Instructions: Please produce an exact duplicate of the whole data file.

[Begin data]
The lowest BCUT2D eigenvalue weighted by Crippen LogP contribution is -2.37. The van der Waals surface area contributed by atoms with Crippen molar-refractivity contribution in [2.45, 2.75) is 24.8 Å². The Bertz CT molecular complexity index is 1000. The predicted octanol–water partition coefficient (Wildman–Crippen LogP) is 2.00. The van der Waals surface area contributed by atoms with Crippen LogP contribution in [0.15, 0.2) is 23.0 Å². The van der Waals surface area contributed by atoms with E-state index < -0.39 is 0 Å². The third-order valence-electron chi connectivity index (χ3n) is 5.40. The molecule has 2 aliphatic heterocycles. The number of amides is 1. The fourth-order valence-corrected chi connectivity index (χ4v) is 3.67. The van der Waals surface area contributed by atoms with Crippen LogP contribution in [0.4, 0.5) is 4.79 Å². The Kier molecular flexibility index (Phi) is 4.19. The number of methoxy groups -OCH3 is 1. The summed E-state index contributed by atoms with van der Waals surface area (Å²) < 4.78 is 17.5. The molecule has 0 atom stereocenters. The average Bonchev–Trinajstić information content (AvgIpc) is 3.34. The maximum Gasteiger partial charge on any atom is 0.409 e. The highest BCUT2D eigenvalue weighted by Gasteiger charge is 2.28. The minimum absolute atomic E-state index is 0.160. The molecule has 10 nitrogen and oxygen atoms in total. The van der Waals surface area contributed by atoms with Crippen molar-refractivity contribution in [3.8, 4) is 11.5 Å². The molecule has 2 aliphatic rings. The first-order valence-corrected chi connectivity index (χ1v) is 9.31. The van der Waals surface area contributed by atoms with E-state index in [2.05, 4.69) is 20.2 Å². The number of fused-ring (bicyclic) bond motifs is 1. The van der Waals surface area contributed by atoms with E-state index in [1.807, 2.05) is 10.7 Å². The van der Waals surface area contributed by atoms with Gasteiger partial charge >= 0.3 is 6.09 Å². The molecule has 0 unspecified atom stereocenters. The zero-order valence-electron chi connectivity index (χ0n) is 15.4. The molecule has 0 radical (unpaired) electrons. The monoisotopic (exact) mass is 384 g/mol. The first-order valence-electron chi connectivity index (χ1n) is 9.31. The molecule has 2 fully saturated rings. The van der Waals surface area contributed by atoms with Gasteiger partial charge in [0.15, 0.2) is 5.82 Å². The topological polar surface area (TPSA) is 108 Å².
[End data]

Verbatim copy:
The lowest BCUT2D eigenvalue weighted by Crippen LogP contribution is -2.37. The van der Waals surface area contributed by atoms with Crippen molar-refractivity contribution in [2.45, 2.75) is 24.8 Å². The Bertz CT molecular complexity index is 1000. The predicted octanol–water partition coefficient (Wildman–Crippen LogP) is 2.00. The van der Waals surface area contributed by atoms with Crippen LogP contribution in [0.15, 0.2) is 23.0 Å². The van der Waals surface area contributed by atoms with E-state index < -0.39 is 0 Å². The third-order valence-electron chi connectivity index (χ3n) is 5.40. The molecule has 2 aliphatic heterocycles. The number of amides is 1. The fourth-order valence-corrected chi connectivity index (χ4v) is 3.67. The van der Waals surface area contributed by atoms with Crippen LogP contribution in [0.4, 0.5) is 4.79 Å². The Kier molecular flexibility index (Phi) is 4.19. The number of methoxy groups -OCH3 is 1. The summed E-state index contributed by atoms with van der Waals surface area (Å²) < 4.78 is 17.5. The molecule has 0 atom stereocenters. The average Bonchev–Trinajstić information content (AvgIpc) is 3.34. The maximum Gasteiger partial charge on any atom is 0.409 e. The highest BCUT2D eigenvalue weighted by Gasteiger charge is 2.28. The minimum absolute atomic E-state index is 0.160. The molecule has 10 nitrogen and oxygen atoms in total. The van der Waals surface area contributed by atoms with Crippen molar-refractivity contribution in [3.8, 4) is 11.5 Å². The molecule has 2 aliphatic rings. The first-order valence-corrected chi connectivity index (χ1v) is 9.31. The van der Waals surface area contributed by atoms with E-state index in [2.05, 4.69) is 20.2 Å². The number of fused-ring (bicyclic) bond motifs is 1. The van der Waals surface area contributed by atoms with E-state index in [1.807, 2.05) is 10.7 Å². The van der Waals surface area contributed by atoms with Gasteiger partial charge >= 0.3 is 6.09 Å². The molecule has 0 unspecified atom stereocenters. The zero-order valence-electron chi connectivity index (χ0n) is 15.4. The molecule has 0 radical (unpaired) electrons. The monoisotopic (exact) mass is 384 g/mol. The first-order valence-electron chi connectivity index (χ1n) is 9.31. The molecule has 2 fully saturated rings. The van der Waals surface area contributed by atoms with Gasteiger partial charge in [0.15, 0.2) is 5.82 Å². The topological polar surface area (TPSA) is 108 Å².